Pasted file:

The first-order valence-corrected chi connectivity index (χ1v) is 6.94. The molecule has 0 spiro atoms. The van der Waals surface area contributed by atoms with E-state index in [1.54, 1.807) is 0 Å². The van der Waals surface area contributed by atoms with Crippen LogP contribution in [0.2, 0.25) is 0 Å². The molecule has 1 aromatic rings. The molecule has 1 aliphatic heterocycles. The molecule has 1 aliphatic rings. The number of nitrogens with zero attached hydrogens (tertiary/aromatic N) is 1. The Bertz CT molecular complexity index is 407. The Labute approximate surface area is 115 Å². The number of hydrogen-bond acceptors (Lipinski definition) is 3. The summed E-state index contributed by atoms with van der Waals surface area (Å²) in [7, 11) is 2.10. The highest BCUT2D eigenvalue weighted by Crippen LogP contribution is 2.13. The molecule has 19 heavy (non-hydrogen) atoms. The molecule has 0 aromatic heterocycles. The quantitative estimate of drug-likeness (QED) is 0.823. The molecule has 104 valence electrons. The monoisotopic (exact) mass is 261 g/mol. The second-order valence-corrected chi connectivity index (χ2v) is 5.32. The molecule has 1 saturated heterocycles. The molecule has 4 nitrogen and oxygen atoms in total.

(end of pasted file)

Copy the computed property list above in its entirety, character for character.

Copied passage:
The first-order valence-corrected chi connectivity index (χ1v) is 6.94. The molecule has 0 spiro atoms. The van der Waals surface area contributed by atoms with E-state index in [1.54, 1.807) is 0 Å². The van der Waals surface area contributed by atoms with Crippen LogP contribution in [0.2, 0.25) is 0 Å². The molecule has 1 aromatic rings. The molecule has 1 aliphatic heterocycles. The molecule has 1 aliphatic rings. The number of nitrogens with zero attached hydrogens (tertiary/aromatic N) is 1. The Bertz CT molecular complexity index is 407. The Labute approximate surface area is 115 Å². The number of hydrogen-bond acceptors (Lipinski definition) is 3. The summed E-state index contributed by atoms with van der Waals surface area (Å²) in [7, 11) is 2.10. The highest BCUT2D eigenvalue weighted by Crippen LogP contribution is 2.13. The molecule has 19 heavy (non-hydrogen) atoms. The molecule has 0 aromatic heterocycles. The quantitative estimate of drug-likeness (QED) is 0.823. The molecule has 104 valence electrons. The monoisotopic (exact) mass is 261 g/mol. The second-order valence-corrected chi connectivity index (χ2v) is 5.32. The molecule has 1 saturated heterocycles. The molecule has 4 nitrogen and oxygen atoms in total.